soooo over the summer I taught myself a pretty wide range of alg/trig based physics, all of the topics on the AP exam plus a little bit of relativity and other Einstein things. This year I'm taking an AP physics class, that covers the aforementioned topics, but nothing on Calc/AP physics BC.

So I want to teach myself calculus based physics. How much Calculus do you really need to know for physics? For example I know you need relatively little algebra and trig for the physics I've already studied. Basically what I'm asking is, should I go all in and buy a calculus textbook, or will a calc-based physics book contain all of the calc I need?

For point of reference, I know nothing about Calculus, and I'm only interested in learning what I'll need to use for physics.

## teaching myself calculus (for application in Physics)

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### Re: teaching myself calculus (for application in Physics)

I don't know the details, but you probably don't need to buy a calculus textbook. They should either have the stuff in the physics text, or you can easily look them up anyways. There are enough free online sites that teaches basic calculus, including but not limited to MIT's Open Courseware.

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### Re: teaching myself calculus (for application in Physics)

You probably just need to read the Wikipedia articles on limits, derivatives and integrals, in that order. Make sure you get the concepts, which very easy to understand, but don't worry about the formal mathematical details. I would say it would be a good start to understand the concepts, and then memorize the integrals and derivatives of a few elementary functions, like polynomials, trigonometric functions, and exponential functions. Then go ahead and try to do physics problems and see if you know enough. If not, you can always go back and read some more. The calculus you'll be required to do for the Physics AP exam is pretty elementary if I remember correctly, so someone with your motivation will probably have no trouble learning enough to get by in a pretty short amount of time.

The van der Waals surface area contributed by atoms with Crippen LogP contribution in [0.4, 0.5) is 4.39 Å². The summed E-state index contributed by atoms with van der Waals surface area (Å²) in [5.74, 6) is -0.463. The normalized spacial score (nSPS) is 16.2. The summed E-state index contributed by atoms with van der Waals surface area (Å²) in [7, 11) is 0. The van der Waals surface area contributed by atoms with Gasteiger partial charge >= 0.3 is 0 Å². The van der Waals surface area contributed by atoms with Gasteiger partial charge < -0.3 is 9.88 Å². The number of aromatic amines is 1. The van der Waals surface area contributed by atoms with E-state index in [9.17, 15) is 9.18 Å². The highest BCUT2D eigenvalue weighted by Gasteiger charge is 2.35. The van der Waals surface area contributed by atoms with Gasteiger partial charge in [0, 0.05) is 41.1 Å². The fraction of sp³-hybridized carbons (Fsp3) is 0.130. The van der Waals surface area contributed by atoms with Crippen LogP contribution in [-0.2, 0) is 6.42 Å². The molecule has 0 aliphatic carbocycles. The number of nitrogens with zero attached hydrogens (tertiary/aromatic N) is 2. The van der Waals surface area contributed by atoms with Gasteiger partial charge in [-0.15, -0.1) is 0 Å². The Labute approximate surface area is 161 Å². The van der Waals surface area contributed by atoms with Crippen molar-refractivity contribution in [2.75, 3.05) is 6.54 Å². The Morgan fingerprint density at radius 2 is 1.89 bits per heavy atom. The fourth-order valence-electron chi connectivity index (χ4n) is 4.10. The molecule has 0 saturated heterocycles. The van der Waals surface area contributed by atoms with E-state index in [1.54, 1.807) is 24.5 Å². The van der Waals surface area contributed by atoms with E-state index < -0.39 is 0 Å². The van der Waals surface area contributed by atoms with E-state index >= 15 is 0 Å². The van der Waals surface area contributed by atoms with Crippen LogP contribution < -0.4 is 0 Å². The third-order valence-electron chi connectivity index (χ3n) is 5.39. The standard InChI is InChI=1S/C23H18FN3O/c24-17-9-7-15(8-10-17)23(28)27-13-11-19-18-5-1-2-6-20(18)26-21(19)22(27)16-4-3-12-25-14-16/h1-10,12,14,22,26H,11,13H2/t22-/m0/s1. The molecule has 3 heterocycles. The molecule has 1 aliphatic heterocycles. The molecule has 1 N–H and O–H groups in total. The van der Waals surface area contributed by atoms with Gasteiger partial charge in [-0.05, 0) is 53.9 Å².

Also, an integral table is very useful.

Also, an integral table is very useful.

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### Re: teaching myself calculus (for application in Physics)

Make sure you're familiar with basic differentiation and integration, including in a straight mathematical context, but also in a physical context... eg. the relationships between position, velocity and acceleration.

From there, you need to be able to understand simple differential equations.

For some examples of applied calculus and basic DEs in real physics, can you derive Kepler's laws, starting from centripetal force, Newton's second law, and the Newtonian inverse-square gravity law?

If I told you that i\hbar\frac{\partial}{\partial t} \psi(x,\,t) = -\frac{\hbar^2}{2m}\frac{\partial^2}{\partial x^2}\psi(x,\,t) + V(x)\psi(x,\,t) and that V(x) was equal to some potential, say an infinite one-dimensional square potential well, could you find a solution(s)?

From there, you need to be able to understand simple differential equations.

For some examples of applied calculus and basic DEs in real physics, can you derive Kepler's laws, starting from centripetal force, Newton's second law, and the Newtonian inverse-square gravity law?

If I told you that i\hbar\frac{\partial}{\partial t} \psi(x,\,t) = -\frac{\hbar^2}{2m}\frac{\partial^2}{\partial x^2}\psi(x,\,t) + V(x)\psi(x,\,t) and that V(x) was equal to some potential, say an infinite one-dimensional square potential well, could you find a solution(s)?

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### Re: teaching myself calculus (for application in Physics)

You'll probably need vector calculus at some point, since some problems (like electromagnetism) are not possible to reduce to a single dimension in a way that makes much sense.

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### Re: teaching myself calculus (for application in Physics)

While differential equations and multivariable calculus are nice to have for when you take college level physics classes and to help understand some formulas, they are in no way necessary for the AP. All questions are contrived in such a way where they will not be necessary. All you really need to know is the standard derivative identities, chain rule, integration=anti-differentiation, and *maybe* u-substitution. After that, AP physics is more a game of figuring out how to set up your equations than how to actually evaluate them.

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